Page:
If New Zealand is to crack the problems of unaffordable housing, the government must look seriously at how the better parts of America finance infrastructure, argues Eric Crampton,
This seems about the worst possible month to be suggesting that anybody should try to emulate anything going on in America. The place seems to be going mad in ways no longer funny to laugh at from very far away.
So it’s a bit of a shame that the best lessons on infrastructure financing and affordable housing come from a few places in the United States that have really figured things out. If the exact same lessons had come from Canada, or the UK, or Estonia, Infrastructure New Zealand would have an easier time marketing its latest report.
If New Zealand is going to crack the problems of unaffordable housing, government here is going to have to look seriously at how the better parts of America finance infrastructure. Within the same country, you can find major urban areas like San Francisco that are as unaffordable as Auckland, others like Atlanta, or Houston, where housing remains very affordable – and plenty in-between.
In April, an Infrastructure New Zealand delegation visited Portland, Denver, Dallas-Fort Worth, Houston and San Francisco. Their report, “Enabling City Growth: Lessons from the USA”, was released last week.
America provides a wonderful policy laboratory for state-level and city-level innovation. Where fifty different states can each try different things, and cities within those states also can experiment, the rest of us can learn what works.
There are two kinds of affordable cities in America. The first are places where population has been declining. Houses can last for a long time after an industry has left, and so it is easy to live like a king in Detroit – with all that entails. Medieval kings could afford expansive estates but also needed strong security forces.
It’s the second kind of affordable city from which New Zealand really can learn – the cities that have managed to get things right when population grows.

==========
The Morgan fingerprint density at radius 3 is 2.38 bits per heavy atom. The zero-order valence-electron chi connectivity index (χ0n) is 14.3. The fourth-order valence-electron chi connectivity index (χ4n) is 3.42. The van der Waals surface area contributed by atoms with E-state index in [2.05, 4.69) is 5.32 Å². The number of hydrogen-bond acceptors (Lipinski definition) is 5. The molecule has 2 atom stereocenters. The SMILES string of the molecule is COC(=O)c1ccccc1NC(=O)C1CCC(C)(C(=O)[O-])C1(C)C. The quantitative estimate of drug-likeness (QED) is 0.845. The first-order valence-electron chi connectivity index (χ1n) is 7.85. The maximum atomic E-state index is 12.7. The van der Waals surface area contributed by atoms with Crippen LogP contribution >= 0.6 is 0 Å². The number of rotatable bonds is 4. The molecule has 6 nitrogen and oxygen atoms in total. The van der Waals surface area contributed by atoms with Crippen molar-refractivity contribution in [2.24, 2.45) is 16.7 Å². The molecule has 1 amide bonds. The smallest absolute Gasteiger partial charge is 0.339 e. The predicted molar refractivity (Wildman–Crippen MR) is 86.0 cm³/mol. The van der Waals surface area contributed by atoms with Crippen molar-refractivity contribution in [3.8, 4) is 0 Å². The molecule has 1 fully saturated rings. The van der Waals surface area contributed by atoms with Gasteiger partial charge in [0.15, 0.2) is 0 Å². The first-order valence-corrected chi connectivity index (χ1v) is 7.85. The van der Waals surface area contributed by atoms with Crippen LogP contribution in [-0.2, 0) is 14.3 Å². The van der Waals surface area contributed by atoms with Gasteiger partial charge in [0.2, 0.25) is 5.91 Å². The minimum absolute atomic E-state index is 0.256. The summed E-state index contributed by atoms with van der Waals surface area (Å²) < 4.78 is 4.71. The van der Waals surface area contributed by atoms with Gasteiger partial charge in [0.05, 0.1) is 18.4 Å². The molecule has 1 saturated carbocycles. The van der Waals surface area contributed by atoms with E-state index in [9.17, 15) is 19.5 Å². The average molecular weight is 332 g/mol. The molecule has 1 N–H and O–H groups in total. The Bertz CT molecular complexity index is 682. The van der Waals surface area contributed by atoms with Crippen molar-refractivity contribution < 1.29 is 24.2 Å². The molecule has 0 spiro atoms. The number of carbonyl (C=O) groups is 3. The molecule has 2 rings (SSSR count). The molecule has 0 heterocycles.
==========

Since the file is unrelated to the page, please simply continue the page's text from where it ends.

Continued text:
When a city’s population grows, there are three potential outcomes – or a mix of those three. The city can grow upwards with increased density, it can grow outwards with more subdivisions, or it can see rising house prices. The best combination allows cities to grow both up and out, allowing for stable and affordable housing.
America has cities exemplifying all of these options.
And America’s growing but affordable cities are the ones that have got the incentives right. When councils see population growth as a source of new revenue, and where the costs of new infrastructure can be apportioned correctly, councils allow growth.
Infrastructure New Zealand points to the use of special tax districts and revenue bonds as key to unlocking better urban growth.
In addition to the guaranteed-by-ratepayers council debt used in New Zealand, America finances urban growth through debt that is not guaranteed by general ratepayers. The latter ironically enables far more finance because it is free of interference by politicians.
Think about a council like Auckland or Hamilton, where debt-to-revenue limits of 250% are close to binding. Under those limits, a council wanting to fund a new infrastructure project cannot borrow more than 2.5 times the annual revenue expected from the project. But infrastructure lasts for decades.
Revenue bonds and special tax districts enable borrowing that is not guaranteed by the general ratings base and can then fall outside of the council’s debt limit. American revenue bonds enable borrowing of five or six times the annual revenue associated with an infrastructure project.